Restaurant Development & Design

FALL 2014

restaurant development + design is a user-driven resource for restaurant professionals charged with building new locations and remodeling existing units.

Issue link: https://rddmag.epubxp.com/i/452387

Contents of this Issue

Navigation

Page 59 of 75

5 8 • R E S T A U R A N T D E V E L O P M E N T + D E S I G N • F A L L 2 0 1 4 How To in occupancy costs as a result of the scarcity of new space. New space has always been the great equalizer relative to moderating rent infation. rd+d: How long has this been the case? MN: New-store development came to a grinding halt between 2008 and 2009. At the time, demand was falling faster than supply and rents remained favorable almost through 2012. Since then, there has been a resurgence of demand almost back to pre-recession levels. At the same time, supply has remained very low on new builds, starting with regional malls, power centers, grocery-anchored shopping centers, etc. The second problem that's giving restaurant companies headaches is everything we are touching now is second- or third-generation space. rd+d: What are the implications from a cost standpoint? MN: First, let me say there were several things that were really attractive during the shopping-center development craze from the '90s to the recession. New shopping centers were the vehicles to grow rapidly, and the space came with an attractive fnish-out package. Its delivery could be to our spec [because] if it was done as part of the construction, it was at no added cost to developers. New construction not only provided an abundance of space, it moder- ated infation. That's no longer the case. rd+d: What's different about dealing with today's existing space? MN: The restaurant space is capital intensive and often the deals are "as is." An operating restaurant is a great example. Everyone knows the space is available, so everyone competes for it. Yet based on the fact that it has an existing lease and an occupant, no one can get in to do an inspection. When you fnally demo it, you fnd the walls may be flled with mold and the sani- tary line burst and now there's a sink hole. So taking existing space means driving up the improvement invest- ment [without] TI allowance because landlords are not fush with cash from new construction. You've taken the space "as is", and now you're going to fght with the landlord as to what the landlord's responsibility is. rd+d: Some see the Letter of Intent (LOI) as merely a form-letter document while others believe it's where signifcant responsibilities should be negotiated ahead of the lease. What's your take? MN: Real negotiation is at the LOI stage, but some franchisees will go right to lease. They are in a hurry and believe the LOI doesn't serve any purpose. Yet the LOI is a risk mitigation tool, and used properly it is hugely valuable in avoiding deals that will die later on. Equally impor- tant, it stops you from going forward on deals that make no economic sense, be- cause you raise issues that are important. rd+d: Let's say you really like a space that's nearly perfect. How much time are you going to spend on the LOI? MN: It's like buying a home you've fallen in love with. You walk out and forget to fnd out about a sewer assess- ment. The issue is to not get emotional. Our philosophy is to take all the things that are hard to negotiate in the lease and take the time needed to get them discussed at the LOI stage. rd+d: Such as? MN: Continuous operation, for example. The typical franchisee hasn't thought about that in the context of the LOI. Once they've signed the lease, it requires them to operate the restaurant continu- ously throughout the life of the lease. Our LOI form includes guidelines for all the diffcult items in the lease. For example, the LOI is broken into two pieces: the con- tractual component, which includes rent, square feet, and dimensions and the work letter, which is essentially a clear defni- tion of who does the work and who pays for it. For instance, who takes the foor slab out if the site is an existing space? Or who pays for digging a 300-yard trench through a parking lot for a T1 phone line? California is huge on taxes. I've seen impact fees in very small communities as high as $175,000 to $250,000. It's like buying a liquor license in New Jersey. rd+d: How can chains avoid paying for such things? MN: Our work letter runs 8 to 10 pages. It's exhaustive and covers all utilities, storefront with 1-inch glass, patio con- struction, branding, awnings, x-amount of air-conditioning tonnage, demolition of existing space. It is not so much that we get everything we ask for but its scope covers costs and who's respon- sible for paying for them. We negotiate a cold dark shell with allowance for HVAC, and so in existing space that means the landlord is doing a quite a bit of work to demo it back. rd+d: Are some developers more amenable to negotiation? MN: There's motivation on the part of both parties to shift the burden. In today's market with existing space, the landlord's position is that you take the space "as is" and assume all risk. It becomes an issue of strength of negotiation, moving the deal toward more shared responsibility. Still-sluggish shopping center development is the toughest real estate challenge faced by fast-growing chains such as Corner Bakery Café.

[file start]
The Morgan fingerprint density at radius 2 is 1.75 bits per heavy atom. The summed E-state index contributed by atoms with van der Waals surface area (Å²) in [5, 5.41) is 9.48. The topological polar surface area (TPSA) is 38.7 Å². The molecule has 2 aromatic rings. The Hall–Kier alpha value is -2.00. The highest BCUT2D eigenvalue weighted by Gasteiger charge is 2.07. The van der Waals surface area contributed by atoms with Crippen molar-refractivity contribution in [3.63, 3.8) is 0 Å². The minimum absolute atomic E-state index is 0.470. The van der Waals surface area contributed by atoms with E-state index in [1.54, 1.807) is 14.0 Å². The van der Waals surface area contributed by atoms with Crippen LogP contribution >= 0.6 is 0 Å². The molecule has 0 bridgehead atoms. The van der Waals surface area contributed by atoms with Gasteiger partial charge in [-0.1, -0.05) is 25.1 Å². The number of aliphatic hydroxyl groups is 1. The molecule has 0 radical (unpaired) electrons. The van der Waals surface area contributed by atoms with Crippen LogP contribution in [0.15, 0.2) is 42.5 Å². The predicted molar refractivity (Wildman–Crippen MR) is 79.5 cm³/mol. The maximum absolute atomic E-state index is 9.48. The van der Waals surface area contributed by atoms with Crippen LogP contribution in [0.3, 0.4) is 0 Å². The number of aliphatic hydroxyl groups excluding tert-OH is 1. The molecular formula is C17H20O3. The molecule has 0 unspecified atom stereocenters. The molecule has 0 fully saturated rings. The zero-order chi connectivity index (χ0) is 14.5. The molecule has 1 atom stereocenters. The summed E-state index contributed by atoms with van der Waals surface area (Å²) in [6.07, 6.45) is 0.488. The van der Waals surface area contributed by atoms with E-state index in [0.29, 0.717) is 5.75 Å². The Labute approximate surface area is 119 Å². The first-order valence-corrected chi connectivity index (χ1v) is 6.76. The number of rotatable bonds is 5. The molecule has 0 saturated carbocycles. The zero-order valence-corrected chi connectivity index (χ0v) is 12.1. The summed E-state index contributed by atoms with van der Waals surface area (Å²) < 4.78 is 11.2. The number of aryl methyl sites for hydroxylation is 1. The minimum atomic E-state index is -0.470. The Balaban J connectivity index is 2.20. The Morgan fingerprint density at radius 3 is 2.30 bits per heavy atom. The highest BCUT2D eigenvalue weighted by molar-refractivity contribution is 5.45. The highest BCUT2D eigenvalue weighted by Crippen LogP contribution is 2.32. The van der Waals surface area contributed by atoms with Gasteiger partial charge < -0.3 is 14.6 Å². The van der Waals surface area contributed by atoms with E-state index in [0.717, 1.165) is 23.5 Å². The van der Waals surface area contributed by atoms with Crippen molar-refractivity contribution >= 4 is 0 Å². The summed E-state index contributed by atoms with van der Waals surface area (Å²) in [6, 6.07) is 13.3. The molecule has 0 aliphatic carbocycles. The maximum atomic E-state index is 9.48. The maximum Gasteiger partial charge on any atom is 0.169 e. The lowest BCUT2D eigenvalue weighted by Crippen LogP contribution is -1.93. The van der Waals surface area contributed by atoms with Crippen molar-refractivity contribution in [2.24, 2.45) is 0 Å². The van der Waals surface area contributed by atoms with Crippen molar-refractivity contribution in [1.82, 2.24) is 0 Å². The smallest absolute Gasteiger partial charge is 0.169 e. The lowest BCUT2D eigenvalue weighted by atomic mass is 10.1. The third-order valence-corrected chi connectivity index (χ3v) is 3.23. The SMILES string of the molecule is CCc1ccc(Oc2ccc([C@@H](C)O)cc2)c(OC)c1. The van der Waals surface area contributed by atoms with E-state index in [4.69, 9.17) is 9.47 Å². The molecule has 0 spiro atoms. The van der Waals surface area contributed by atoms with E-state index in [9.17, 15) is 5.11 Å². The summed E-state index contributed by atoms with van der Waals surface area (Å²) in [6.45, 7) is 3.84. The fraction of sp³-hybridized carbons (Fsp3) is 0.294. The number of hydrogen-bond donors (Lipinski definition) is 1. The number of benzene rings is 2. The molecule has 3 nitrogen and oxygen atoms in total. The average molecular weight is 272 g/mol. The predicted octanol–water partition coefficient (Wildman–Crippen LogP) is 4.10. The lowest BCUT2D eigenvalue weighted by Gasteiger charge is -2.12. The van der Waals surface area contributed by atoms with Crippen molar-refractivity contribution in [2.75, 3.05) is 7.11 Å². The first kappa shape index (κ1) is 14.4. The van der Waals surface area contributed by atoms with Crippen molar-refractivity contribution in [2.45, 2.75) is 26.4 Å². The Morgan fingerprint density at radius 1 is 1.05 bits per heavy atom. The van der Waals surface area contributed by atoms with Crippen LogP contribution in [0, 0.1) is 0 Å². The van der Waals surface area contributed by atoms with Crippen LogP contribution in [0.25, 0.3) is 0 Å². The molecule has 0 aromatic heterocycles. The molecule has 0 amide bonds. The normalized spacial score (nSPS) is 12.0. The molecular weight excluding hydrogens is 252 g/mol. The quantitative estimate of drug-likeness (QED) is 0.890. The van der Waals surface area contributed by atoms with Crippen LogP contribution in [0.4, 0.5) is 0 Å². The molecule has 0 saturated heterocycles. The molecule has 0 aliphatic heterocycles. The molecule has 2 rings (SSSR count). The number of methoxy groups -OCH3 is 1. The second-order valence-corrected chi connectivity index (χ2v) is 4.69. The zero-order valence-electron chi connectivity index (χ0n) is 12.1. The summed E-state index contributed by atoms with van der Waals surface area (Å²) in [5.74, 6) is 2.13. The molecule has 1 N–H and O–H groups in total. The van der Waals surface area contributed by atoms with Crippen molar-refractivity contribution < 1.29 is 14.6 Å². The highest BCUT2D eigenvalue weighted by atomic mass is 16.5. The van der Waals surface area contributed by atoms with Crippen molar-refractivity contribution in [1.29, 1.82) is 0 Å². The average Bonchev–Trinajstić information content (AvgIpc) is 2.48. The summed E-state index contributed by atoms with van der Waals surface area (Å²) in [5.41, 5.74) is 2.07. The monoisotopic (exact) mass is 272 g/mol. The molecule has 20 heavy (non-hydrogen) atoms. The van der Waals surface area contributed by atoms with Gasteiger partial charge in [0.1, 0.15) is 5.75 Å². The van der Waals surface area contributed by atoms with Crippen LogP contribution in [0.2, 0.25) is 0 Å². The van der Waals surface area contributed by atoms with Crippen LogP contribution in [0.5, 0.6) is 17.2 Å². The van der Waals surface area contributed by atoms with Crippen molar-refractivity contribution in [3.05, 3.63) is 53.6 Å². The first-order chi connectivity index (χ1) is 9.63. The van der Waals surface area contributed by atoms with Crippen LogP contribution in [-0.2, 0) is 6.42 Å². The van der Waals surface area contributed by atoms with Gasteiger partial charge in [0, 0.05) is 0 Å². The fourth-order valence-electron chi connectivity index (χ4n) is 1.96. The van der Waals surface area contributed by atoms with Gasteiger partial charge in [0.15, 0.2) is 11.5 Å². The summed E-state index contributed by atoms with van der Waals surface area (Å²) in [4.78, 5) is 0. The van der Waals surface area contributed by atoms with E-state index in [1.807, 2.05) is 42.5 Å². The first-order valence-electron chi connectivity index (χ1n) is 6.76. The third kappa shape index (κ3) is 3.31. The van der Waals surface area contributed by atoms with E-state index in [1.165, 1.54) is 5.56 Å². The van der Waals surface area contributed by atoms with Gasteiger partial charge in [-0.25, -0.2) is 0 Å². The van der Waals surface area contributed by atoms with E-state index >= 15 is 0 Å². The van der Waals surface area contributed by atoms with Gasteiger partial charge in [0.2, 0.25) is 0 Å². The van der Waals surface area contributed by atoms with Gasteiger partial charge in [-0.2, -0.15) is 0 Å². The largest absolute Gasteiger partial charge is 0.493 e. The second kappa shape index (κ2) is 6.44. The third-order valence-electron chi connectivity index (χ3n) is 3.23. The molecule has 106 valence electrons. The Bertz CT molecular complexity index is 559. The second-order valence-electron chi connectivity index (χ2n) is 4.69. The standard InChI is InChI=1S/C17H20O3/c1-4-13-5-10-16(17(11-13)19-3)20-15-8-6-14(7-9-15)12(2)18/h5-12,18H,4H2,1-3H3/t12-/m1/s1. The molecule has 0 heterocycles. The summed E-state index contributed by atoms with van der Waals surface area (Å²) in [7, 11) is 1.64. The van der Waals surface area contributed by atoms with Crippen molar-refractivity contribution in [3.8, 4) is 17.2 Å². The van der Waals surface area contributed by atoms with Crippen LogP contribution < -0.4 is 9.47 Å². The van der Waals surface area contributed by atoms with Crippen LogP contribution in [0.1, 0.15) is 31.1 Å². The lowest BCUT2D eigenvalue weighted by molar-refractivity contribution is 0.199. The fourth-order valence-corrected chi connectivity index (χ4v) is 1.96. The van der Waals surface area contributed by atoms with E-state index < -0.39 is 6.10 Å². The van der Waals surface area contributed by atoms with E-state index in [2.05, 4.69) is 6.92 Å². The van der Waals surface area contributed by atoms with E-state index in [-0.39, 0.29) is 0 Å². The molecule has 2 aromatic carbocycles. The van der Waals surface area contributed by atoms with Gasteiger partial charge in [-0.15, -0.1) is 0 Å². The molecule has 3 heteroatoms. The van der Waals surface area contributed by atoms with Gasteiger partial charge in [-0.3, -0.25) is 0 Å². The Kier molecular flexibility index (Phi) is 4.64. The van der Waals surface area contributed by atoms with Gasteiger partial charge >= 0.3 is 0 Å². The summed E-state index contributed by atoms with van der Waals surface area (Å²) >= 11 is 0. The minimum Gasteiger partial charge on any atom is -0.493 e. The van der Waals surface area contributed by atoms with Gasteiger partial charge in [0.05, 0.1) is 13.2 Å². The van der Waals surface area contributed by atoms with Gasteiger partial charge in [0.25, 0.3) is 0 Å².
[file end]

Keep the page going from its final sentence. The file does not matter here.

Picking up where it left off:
Articles in this issue

Archives of this issue

view archives of Restaurant Development & Design - FALL 2014